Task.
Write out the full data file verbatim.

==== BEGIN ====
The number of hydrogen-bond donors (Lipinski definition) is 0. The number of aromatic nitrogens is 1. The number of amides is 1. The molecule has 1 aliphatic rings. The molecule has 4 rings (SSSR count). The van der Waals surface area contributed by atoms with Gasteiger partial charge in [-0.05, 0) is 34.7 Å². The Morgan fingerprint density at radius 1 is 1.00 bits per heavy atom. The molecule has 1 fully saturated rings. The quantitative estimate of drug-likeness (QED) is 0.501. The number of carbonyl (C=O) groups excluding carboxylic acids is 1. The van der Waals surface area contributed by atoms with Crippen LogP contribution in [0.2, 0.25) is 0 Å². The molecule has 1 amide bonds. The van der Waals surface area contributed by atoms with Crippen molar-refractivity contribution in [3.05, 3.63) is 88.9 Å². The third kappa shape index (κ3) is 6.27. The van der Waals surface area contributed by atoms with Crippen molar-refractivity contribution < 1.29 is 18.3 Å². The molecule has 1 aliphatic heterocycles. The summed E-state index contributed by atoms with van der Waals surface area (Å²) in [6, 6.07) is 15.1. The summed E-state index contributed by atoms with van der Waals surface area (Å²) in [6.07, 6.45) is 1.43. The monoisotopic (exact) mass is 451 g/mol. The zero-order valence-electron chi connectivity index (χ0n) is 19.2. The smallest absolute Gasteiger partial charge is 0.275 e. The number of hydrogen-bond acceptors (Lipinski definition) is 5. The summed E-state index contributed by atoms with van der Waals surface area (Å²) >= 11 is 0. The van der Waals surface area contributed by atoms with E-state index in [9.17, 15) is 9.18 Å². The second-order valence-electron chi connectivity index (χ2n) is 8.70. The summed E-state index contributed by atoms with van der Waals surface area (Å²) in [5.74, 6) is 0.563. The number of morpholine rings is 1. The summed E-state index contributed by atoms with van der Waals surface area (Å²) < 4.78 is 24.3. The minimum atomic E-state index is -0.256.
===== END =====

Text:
The number of hydrogen-bond donors (Lipinski definition) is 0. The number of aromatic nitrogens is 1. The number of amides is 1. The molecule has 1 aliphatic rings. The molecule has 4 rings (SSSR count). The van der Waals surface area contributed by atoms with Gasteiger partial charge in [-0.05, 0) is 34.7 Å². The Morgan fingerprint density at radius 1 is 1.00 bits per heavy atom. The molecule has 1 fully saturated rings. The quantitative estimate of drug-likeness (QED) is 0.501. The number of carbonyl (C=O) groups excluding carboxylic acids is 1. The van der Waals surface area contributed by atoms with Crippen LogP contribution in [0.2, 0.25) is 0 Å². The molecule has 1 amide bonds. The van der Waals surface area contributed by atoms with Crippen molar-refractivity contribution in [3.05, 3.63) is 88.9 Å². The third kappa shape index (κ3) is 6.27. The van der Waals surface area contributed by atoms with Crippen molar-refractivity contribution < 1.29 is 18.3 Å². The molecule has 1 aliphatic heterocycles. The summed E-state index contributed by atoms with van der Waals surface area (Å²) in [6, 6.07) is 15.1. The summed E-state index contributed by atoms with van der Waals surface area (Å²) in [6.07, 6.45) is 1.43. The monoisotopic (exact) mass is 451 g/mol. The zero-order valence-electron chi connectivity index (χ0n) is 19.2. The smallest absolute Gasteiger partial charge is 0.275 e. The number of hydrogen-bond acceptors (Lipinski definition) is 5. The summed E-state index contributed by atoms with van der Waals surface area (Å²) >= 11 is 0. The van der Waals surface area contributed by atoms with E-state index in [9.17, 15) is 9.18 Å². The second-order valence-electron chi connectivity index (χ2n) is 8.70. The summed E-state index contributed by atoms with van der Waals surface area (Å²) in [5.74, 6) is 0.563. The number of morpholine rings is 1. The summed E-state index contributed by atoms with van der Waals surface area (Å²) < 4.78 is 24.3. The minimum atomic E-state index is -0.256.